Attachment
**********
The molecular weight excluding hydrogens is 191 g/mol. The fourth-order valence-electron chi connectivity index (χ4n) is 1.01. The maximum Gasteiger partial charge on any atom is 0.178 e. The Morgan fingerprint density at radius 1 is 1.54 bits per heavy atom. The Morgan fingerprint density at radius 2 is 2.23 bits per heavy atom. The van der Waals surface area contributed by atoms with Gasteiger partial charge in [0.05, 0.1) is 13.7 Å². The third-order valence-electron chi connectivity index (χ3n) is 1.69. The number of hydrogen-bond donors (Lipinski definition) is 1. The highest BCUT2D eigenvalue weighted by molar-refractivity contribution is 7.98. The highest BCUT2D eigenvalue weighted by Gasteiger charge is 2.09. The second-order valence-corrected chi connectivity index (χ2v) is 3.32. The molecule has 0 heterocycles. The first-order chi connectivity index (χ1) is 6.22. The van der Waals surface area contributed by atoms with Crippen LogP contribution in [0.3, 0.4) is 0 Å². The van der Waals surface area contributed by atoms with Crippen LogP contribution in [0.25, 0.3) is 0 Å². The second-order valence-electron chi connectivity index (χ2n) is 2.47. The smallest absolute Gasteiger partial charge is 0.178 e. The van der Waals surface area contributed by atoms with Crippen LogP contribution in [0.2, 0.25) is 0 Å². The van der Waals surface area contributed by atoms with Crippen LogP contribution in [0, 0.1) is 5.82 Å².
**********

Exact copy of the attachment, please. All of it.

The molecular weight excluding hydrogens is 191 g/mol. The fourth-order valence-electron chi connectivity index (χ4n) is 1.01. The maximum Gasteiger partial charge on any atom is 0.178 e. The Morgan fingerprint density at radius 1 is 1.54 bits per heavy atom. The Morgan fingerprint density at radius 2 is 2.23 bits per heavy atom. The van der Waals surface area contributed by atoms with Gasteiger partial charge in [0.05, 0.1) is 13.7 Å². The third-order valence-electron chi connectivity index (χ3n) is 1.69. The number of hydrogen-bond donors (Lipinski definition) is 1. The highest BCUT2D eigenvalue weighted by molar-refractivity contribution is 7.98. The highest BCUT2D eigenvalue weighted by Gasteiger charge is 2.09. The second-order valence-corrected chi connectivity index (χ2v) is 3.32. The molecule has 0 heterocycles. The first-order chi connectivity index (χ1) is 6.22. The van der Waals surface area contributed by atoms with Crippen LogP contribution in [0.3, 0.4) is 0 Å². The van der Waals surface area contributed by atoms with Crippen LogP contribution in [0.25, 0.3) is 0 Å². The second-order valence-electron chi connectivity index (χ2n) is 2.47. The smallest absolute Gasteiger partial charge is 0.178 e. The van der Waals surface area contributed by atoms with Crippen LogP contribution in [0.2, 0.25) is 0 Å². The van der Waals surface area contributed by atoms with Crippen LogP contribution in [0, 0.1) is 5.82 Å².